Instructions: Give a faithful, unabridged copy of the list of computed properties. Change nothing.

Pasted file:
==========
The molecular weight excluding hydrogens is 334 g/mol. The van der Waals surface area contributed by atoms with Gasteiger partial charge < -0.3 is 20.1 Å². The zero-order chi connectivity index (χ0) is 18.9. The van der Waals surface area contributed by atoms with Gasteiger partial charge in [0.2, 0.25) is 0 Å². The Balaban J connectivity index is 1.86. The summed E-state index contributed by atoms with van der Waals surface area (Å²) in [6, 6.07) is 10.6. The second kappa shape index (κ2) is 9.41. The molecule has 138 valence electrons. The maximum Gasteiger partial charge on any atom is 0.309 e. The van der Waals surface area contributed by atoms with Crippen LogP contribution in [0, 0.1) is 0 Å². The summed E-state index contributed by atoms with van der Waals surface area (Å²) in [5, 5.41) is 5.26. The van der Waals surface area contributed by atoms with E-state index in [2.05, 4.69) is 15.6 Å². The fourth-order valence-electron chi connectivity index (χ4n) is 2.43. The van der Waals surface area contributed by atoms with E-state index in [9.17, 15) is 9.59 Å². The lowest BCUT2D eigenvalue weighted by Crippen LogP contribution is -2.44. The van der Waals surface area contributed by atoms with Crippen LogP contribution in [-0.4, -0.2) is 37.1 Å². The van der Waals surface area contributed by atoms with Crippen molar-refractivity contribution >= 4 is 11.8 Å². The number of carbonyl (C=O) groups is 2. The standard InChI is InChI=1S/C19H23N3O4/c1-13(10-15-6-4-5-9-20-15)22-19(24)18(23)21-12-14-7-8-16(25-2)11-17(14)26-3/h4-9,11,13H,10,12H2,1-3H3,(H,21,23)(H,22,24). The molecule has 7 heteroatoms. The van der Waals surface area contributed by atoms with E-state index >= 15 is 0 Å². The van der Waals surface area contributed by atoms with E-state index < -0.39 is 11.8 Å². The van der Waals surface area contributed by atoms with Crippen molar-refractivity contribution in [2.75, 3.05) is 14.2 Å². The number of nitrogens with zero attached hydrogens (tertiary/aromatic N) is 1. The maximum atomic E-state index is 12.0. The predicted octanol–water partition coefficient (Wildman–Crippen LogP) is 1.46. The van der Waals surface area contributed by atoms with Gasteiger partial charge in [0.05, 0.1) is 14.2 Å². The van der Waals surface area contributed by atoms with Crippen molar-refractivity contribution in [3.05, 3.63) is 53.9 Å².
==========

The molecular weight excluding hydrogens is 334 g/mol. The van der Waals surface area contributed by atoms with Gasteiger partial charge < -0.3 is 20.1 Å². The zero-order chi connectivity index (χ0) is 18.9. The van der Waals surface area contributed by atoms with Gasteiger partial charge in [0.2, 0.25) is 0 Å². The Balaban J connectivity index is 1.86. The summed E-state index contributed by atoms with van der Waals surface area (Å²) in [6, 6.07) is 10.6. The second kappa shape index (κ2) is 9.41. The molecule has 138 valence electrons. The maximum Gasteiger partial charge on any atom is 0.309 e. The van der Waals surface area contributed by atoms with Crippen LogP contribution in [0, 0.1) is 0 Å². The summed E-state index contributed by atoms with van der Waals surface area (Å²) in [5, 5.41) is 5.26. The van der Waals surface area contributed by atoms with E-state index in [2.05, 4.69) is 15.6 Å². The fourth-order valence-electron chi connectivity index (χ4n) is 2.43. The van der Waals surface area contributed by atoms with E-state index in [9.17, 15) is 9.59 Å². The lowest BCUT2D eigenvalue weighted by Crippen LogP contribution is -2.44. The van der Waals surface area contributed by atoms with Crippen LogP contribution in [-0.4, -0.2) is 37.1 Å². The van der Waals surface area contributed by atoms with Crippen molar-refractivity contribution >= 4 is 11.8 Å². The number of carbonyl (C=O) groups is 2. The standard InChI is InChI=1S/C19H23N3O4/c1-13(10-15-6-4-5-9-20-15)22-19(24)18(23)21-12-14-7-8-16(25-2)11-17(14)26-3/h4-9,11,13H,10,12H2,1-3H3,(H,21,23)(H,22,24). The molecule has 7 heteroatoms. The van der Waals surface area contributed by atoms with E-state index >= 15 is 0 Å². The van der Waals surface area contributed by atoms with E-state index < -0.39 is 11.8 Å². The van der Waals surface area contributed by atoms with Crippen molar-refractivity contribution in [2.75, 3.05) is 14.2 Å². The number of nitrogens with zero attached hydrogens (tertiary/aromatic N) is 1. The maximum atomic E-state index is 12.0. The predicted octanol–water partition coefficient (Wildman–Crippen LogP) is 1.46. The van der Waals surface area contributed by atoms with Gasteiger partial charge in [0.05, 0.1) is 14.2 Å². The van der Waals surface area contributed by atoms with Crippen molar-refractivity contribution in [3.05, 3.63) is 53.9 Å².